Creating an internal task force around return to the workplace

A look at how communicators are navigating this complex issue.

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Return to work guidance

Many organizations have taken a wait-and-see approach around plans to return to the office, particularly as COVID-19 cases spike some states.

Whether a percentage of your workforce has returned to the office, or will remain remote in the short or long-term, this is an issue that employees have questions around—and you need to be prepared to answer.Regardless of your organization’s timetable to returning to the physical office, waiting to create an internal task force on this issue is not recommend. Preparation, regardless of when the return will happen, is critical.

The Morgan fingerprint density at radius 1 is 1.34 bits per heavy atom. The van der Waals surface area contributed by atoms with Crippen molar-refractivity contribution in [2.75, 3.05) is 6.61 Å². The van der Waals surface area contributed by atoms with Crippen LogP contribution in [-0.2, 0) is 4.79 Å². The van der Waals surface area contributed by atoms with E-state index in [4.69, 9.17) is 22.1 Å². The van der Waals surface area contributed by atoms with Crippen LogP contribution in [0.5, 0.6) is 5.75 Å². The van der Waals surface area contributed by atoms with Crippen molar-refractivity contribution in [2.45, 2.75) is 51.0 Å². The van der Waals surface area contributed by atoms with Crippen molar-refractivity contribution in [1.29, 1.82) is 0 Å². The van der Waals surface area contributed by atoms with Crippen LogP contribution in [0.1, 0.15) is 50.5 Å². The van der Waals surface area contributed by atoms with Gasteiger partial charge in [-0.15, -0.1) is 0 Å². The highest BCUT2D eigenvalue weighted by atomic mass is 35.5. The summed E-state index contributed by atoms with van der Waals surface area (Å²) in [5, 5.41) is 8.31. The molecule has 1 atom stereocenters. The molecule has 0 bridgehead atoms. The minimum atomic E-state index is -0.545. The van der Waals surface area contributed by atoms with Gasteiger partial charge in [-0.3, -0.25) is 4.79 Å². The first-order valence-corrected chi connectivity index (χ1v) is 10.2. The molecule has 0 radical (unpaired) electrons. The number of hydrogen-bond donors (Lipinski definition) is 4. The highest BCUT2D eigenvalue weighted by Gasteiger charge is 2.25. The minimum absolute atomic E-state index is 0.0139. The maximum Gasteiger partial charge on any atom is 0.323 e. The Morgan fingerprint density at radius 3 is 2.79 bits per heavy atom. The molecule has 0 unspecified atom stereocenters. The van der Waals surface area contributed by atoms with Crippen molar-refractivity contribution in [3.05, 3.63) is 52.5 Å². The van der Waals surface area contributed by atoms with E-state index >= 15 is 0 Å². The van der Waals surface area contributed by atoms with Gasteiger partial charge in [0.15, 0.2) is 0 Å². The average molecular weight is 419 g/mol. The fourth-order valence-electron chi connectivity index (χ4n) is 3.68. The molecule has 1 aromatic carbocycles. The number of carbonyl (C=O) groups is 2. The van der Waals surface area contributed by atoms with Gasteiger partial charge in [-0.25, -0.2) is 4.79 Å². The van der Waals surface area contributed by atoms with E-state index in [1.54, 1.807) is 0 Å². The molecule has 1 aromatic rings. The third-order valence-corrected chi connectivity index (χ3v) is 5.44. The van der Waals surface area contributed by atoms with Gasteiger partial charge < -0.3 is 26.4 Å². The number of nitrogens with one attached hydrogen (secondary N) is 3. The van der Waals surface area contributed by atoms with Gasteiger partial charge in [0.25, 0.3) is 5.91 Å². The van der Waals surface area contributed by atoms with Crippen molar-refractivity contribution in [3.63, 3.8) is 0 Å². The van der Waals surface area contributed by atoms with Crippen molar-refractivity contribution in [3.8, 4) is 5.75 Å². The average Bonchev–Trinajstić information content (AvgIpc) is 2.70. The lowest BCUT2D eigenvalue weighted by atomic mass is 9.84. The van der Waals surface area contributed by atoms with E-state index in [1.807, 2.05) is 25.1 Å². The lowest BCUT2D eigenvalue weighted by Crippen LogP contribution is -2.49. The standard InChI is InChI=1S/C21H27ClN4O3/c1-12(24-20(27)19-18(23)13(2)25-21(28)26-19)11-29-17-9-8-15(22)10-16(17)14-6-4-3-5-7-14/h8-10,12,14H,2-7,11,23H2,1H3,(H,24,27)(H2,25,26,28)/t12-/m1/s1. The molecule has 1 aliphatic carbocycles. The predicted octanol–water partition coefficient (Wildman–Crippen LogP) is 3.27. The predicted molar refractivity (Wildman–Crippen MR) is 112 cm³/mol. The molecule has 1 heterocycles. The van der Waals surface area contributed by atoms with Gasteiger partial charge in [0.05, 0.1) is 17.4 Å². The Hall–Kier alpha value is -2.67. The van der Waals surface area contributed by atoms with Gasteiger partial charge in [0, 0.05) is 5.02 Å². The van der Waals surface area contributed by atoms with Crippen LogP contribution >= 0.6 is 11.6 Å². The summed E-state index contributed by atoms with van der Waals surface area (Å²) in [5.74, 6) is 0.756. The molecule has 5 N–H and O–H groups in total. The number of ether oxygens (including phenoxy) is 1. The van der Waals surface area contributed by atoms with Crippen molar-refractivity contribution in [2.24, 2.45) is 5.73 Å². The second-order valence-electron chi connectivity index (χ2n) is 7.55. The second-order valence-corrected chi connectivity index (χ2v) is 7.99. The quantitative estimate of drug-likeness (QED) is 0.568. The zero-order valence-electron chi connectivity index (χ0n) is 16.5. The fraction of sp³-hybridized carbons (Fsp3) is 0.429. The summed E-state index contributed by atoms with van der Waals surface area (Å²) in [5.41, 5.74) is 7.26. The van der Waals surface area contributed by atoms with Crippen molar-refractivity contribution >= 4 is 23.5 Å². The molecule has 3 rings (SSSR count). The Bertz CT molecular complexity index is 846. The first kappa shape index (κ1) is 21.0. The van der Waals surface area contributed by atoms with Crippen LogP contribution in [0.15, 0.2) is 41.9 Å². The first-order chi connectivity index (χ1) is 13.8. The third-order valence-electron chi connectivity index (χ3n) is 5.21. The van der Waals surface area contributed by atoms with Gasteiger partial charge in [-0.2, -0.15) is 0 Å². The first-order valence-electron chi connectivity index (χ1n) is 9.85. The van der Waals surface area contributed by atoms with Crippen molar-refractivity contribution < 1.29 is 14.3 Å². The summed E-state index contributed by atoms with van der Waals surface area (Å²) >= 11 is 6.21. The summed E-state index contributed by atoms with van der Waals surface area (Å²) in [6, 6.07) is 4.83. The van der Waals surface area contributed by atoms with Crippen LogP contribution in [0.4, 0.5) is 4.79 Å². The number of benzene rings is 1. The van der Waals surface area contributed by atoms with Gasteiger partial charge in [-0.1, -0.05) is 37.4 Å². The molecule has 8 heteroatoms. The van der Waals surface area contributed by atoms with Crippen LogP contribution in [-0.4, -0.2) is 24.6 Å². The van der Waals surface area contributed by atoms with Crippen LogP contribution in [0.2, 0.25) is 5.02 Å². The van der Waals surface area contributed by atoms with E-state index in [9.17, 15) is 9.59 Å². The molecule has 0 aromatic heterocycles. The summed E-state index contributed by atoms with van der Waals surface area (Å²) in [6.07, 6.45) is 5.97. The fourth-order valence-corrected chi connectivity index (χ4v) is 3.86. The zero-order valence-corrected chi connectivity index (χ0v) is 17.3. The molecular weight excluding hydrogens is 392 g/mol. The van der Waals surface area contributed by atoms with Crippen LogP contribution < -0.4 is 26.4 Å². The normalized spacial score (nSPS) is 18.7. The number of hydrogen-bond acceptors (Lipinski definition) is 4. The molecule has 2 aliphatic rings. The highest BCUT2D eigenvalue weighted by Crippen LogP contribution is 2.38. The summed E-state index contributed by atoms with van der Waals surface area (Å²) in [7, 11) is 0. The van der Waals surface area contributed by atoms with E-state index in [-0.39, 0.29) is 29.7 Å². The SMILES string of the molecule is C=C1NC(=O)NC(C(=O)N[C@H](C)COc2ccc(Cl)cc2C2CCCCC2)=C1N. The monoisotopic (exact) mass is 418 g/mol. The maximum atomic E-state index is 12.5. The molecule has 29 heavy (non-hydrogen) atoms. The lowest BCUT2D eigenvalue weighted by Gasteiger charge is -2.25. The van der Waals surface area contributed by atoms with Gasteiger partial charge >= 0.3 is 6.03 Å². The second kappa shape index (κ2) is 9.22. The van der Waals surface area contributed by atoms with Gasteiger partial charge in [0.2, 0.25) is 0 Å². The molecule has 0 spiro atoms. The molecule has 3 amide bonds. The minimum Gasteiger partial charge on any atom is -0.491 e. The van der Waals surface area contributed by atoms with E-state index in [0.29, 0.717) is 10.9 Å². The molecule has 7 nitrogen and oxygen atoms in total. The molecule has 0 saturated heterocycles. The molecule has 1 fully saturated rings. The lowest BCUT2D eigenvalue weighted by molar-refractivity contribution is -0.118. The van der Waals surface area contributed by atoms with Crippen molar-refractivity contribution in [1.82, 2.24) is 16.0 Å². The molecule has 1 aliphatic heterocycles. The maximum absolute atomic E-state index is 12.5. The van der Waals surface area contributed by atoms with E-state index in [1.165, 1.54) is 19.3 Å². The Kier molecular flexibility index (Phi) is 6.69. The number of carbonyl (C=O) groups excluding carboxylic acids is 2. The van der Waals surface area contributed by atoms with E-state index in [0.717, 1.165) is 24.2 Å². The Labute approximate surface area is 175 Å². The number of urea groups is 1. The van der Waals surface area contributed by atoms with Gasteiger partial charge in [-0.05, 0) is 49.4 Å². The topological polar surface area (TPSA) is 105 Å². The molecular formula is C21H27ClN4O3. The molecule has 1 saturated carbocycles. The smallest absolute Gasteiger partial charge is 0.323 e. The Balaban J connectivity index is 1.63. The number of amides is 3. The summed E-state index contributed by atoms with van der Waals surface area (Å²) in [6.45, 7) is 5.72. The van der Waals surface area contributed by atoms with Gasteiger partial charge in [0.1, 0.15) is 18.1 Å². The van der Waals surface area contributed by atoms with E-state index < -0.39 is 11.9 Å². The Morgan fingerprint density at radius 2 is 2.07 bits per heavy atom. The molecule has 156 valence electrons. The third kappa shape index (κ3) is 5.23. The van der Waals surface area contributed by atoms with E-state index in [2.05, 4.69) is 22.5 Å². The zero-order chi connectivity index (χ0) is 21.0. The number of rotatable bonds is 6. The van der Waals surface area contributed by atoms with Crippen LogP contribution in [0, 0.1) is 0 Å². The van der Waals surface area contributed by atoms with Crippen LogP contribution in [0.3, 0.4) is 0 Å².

J.J. Keller & Associates, Inc., a Wisconsin company that advises organizations in creating safe, productive and compliant workplaces, originally developed a comprehensive pandemic plan during the H1N1 pandemic, says Susan Baranczyk, corporate communications strategist. This was last updated in January of this year when coronavirus began to spread.

Before the pandemic, 400 of J.J. Keller’s 1,500-strong workforce already worked at home. During the stay-at-home order in its home state of Wisconsin, the company extended that to 90% of the workforce. Even as that was happening, J.J. Keller was already drawing up the return-to-work protocols and preparing for developments further on.

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